Generally, treatment of textile effluent is rather difficult as those textile plants generate complex type of wastewater which can contain multiple components. The concentration of colorants present in that type effluent undergoes constant variations daily or even hourly. The strongly coloured textile effluent contains enormous amount of suspended solids and is characterized with a high COD content and irregular variation in pH which can make it even more difficult to treat. As treatment of textile effluents as it is not usually the most economical, some small scale dyeing industries are facing closure since they cannot do so (Rao and Rao, 2006). Various methods for treatment of the textile effluent exist, but the best combination of treatment methods and system will differ from plant to plant which will based upon the size of the plant, the nature of the pollutants and extent of treatment needed for compliance to norms. Generally the treatment options can be divided into three main categories namely biological, chemical and physical methods.
2. 4. 1 Biological method
Various types of biological treatment methods exist for the remediation of textile effluents. These include trickling filters, activated sludge process, anaerobic process, oxidation pond etc. Up to now, the most common options for used for the remediation of dye effluent are aerobic biological processes, consisting primarily of conventional and extended activated sludge system. The principle of biological methods for removing pollutants from wastewater involves the action of bacteria and other microorganism on the degradation of the organic waste. Biological methods are normally cheap and simple to apply and are presently used to eliminate organic matter and colour from textile factory effluents (Kim et al., 2004). Both the combination of anaerobic and aerobic type of treatments have been utilized for the treatment of textile effluents but additional physical or chemical treatment are usually required to achieve compliance. Colour removal from textile wastewater containing azo dyes by aerobic treatment system was found to be quite ineffective in(O’Neill et al., 2000). Because many commercial dyestuff are toxic to organism present in biological treatment system problems such as sludge bulking, rising sludge and pin flock may arise which makes biological process not quite an effective way for treatment of dyestuff wastewater (Ahn et al., 1999). Also due to their low biodegradability, many textiles chemicals and dyes may not be removed hence making biological treatment is not really an effective way for treating textile industry wastewater (Pala and Tokat, 2002).
2. 4. 2Chemical method
Chemical method includes coagulation/flocculation and Oxidation. Conventional coagulation and flocculation system is removes dye molecules from the dye effluent rather than partially decomposing them into simpler aromatic molecules which evenly more be harmful and hazardous (Golob et al., 2005). Chemical treatment techniques are more effective than biological processes in terms colour removal, but those processes are however more energy intensive and may involve the use of large quantity of chemicals. The major drawback of coagulation/flocculation is that sludge is produced (Golob et al., 2005). Large quantity of sludge is generated during the process and may ultimately become another pollutant itself and increase the treatment cost (Ahn et al., 1999). In contrast chemical oxidation makes use strong oxidizing agents to force the degradation of resistant organic pollutant. Chemical operations can oxidize the pigment in the printing and dyeing wastewater as well as bleaching the effluent. Currently, Fenton oxidation and ozone oxidation are often used in the wastewater treatment. Fenton reaction is mainly used as a pre-treatment for wastewater resistant to biological treatment or/and toxic to biomass. The In large scale plants, reaction are commonly carried out at ambient temperature using a large excess of ions as well as hydrogen peroxide. In such conditions ions do not act as catalyst and the great amount of total COD removed has to be mainly ascribed to the Fe(OH)3 co-precipitation. The main drawbacks of the method are the significant addition of acid and alkali to reach the required pH, the necessity to abate the residual iron concentration, too high for discharge in final effluent, and the related high sludge production (Sheng. H et al., 1997) . Ozonation is also a very effective and fast way of decolorizing effluents as double bonds present in most of the dyes are easily broken. Ozonation also inhibit or destroy the foaming properties of residual surfactants and it can oxidize a significant portion of COD. Moreover, it can improve the biodegradability of those effluents which contain a high fraction of non-biodegradable and toxic components through the conversion (by a limited oxidation) of recalcitrant pollutants into more easily biodegradable intermediates. As a further advantage, the treatment does increase neither the volume of wastewater nor the sludge mass. Full scale applications are growing in number, mainly as final polishing treatment, generally requiring up-stream treatments such as at least filtration to reduce the suspended solids contents and improve the efficiency of decolourisation.. The negative effect is the release of carcinogenic aromatic amines and otherwise toxic molecules and, therefore, it should not be used (Sheng. H et al., 1997).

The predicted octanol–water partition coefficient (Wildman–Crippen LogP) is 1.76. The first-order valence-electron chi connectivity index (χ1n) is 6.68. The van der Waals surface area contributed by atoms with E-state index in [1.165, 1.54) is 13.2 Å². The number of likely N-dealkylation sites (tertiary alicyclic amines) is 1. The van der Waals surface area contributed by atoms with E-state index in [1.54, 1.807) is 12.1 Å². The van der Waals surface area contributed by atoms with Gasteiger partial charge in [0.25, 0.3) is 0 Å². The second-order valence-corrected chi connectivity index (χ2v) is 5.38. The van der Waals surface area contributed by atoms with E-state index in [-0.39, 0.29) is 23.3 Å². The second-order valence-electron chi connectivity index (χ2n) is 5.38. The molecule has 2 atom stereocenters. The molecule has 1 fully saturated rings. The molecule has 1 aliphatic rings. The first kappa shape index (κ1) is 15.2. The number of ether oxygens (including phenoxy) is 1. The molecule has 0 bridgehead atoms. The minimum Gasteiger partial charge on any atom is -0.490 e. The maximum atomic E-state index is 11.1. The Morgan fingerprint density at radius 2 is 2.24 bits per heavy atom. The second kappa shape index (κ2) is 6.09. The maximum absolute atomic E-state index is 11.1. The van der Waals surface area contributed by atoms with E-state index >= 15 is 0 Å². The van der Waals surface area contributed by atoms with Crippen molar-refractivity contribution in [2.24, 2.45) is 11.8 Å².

2. 4. 3 Physical method
2. 5 Adsorption
2. 5. 1 Mechanism